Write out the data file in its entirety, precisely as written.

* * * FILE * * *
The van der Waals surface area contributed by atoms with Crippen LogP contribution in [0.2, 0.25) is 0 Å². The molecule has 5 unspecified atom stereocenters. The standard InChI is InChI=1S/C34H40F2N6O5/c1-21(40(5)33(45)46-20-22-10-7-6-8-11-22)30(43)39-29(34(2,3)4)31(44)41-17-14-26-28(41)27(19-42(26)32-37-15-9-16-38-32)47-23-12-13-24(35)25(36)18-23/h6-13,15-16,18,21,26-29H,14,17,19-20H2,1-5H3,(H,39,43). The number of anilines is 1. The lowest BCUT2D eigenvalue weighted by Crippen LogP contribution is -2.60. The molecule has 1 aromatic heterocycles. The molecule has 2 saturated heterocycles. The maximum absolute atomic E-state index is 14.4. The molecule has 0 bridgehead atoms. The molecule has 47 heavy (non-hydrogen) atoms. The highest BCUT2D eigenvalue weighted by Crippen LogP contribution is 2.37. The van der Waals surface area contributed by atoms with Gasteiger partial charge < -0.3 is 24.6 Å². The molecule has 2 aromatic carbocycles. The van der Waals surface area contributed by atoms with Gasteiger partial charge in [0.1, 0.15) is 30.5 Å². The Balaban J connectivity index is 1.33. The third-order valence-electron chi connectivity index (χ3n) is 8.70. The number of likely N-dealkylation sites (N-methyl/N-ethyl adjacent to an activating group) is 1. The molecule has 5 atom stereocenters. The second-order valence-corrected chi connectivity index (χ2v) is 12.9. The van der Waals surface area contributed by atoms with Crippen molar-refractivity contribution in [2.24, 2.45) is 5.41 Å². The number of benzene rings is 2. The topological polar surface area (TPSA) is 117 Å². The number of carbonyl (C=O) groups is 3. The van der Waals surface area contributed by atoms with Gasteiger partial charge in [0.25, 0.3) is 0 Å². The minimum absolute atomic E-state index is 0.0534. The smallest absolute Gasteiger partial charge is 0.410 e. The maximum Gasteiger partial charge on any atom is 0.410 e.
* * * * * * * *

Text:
The van der Waals surface area contributed by atoms with Crippen LogP contribution in [0.2, 0.25) is 0 Å². The molecule has 5 unspecified atom stereocenters. The standard InChI is InChI=1S/C34H40F2N6O5/c1-21(40(5)33(45)46-20-22-10-7-6-8-11-22)30(43)39-29(34(2,3)4)31(44)41-17-14-26-28(41)27(19-42(26)32-37-15-9-16-38-32)47-23-12-13-24(35)25(36)18-23/h6-13,15-16,18,21,26-29H,14,17,19-20H2,1-5H3,(H,39,43). The number of anilines is 1. The lowest BCUT2D eigenvalue weighted by Crippen LogP contribution is -2.60. The molecule has 1 aromatic heterocycles. The molecule has 2 saturated heterocycles. The maximum absolute atomic E-state index is 14.4. The molecule has 0 bridgehead atoms. The molecule has 47 heavy (non-hydrogen) atoms. The highest BCUT2D eigenvalue weighted by Crippen LogP contribution is 2.37. The van der Waals surface area contributed by atoms with Gasteiger partial charge < -0.3 is 24.6 Å². The molecule has 2 aromatic carbocycles. The van der Waals surface area contributed by atoms with Gasteiger partial charge in [0.1, 0.15) is 30.5 Å². The Balaban J connectivity index is 1.33. The third-order valence-electron chi connectivity index (χ3n) is 8.70. The number of likely N-dealkylation sites (N-methyl/N-ethyl adjacent to an activating group) is 1. The molecule has 5 atom stereocenters. The second-order valence-corrected chi connectivity index (χ2v) is 12.9. The van der Waals surface area contributed by atoms with Crippen molar-refractivity contribution in [2.24, 2.45) is 5.41 Å². The number of benzene rings is 2. The topological polar surface area (TPSA) is 117 Å². The number of carbonyl (C=O) groups is 3. The van der Waals surface area contributed by atoms with Gasteiger partial charge in [0.25, 0.3) is 0 Å². The minimum absolute atomic E-state index is 0.0534. The smallest absolute Gasteiger partial charge is 0.410 e. The maximum Gasteiger partial charge on any atom is 0.410 e.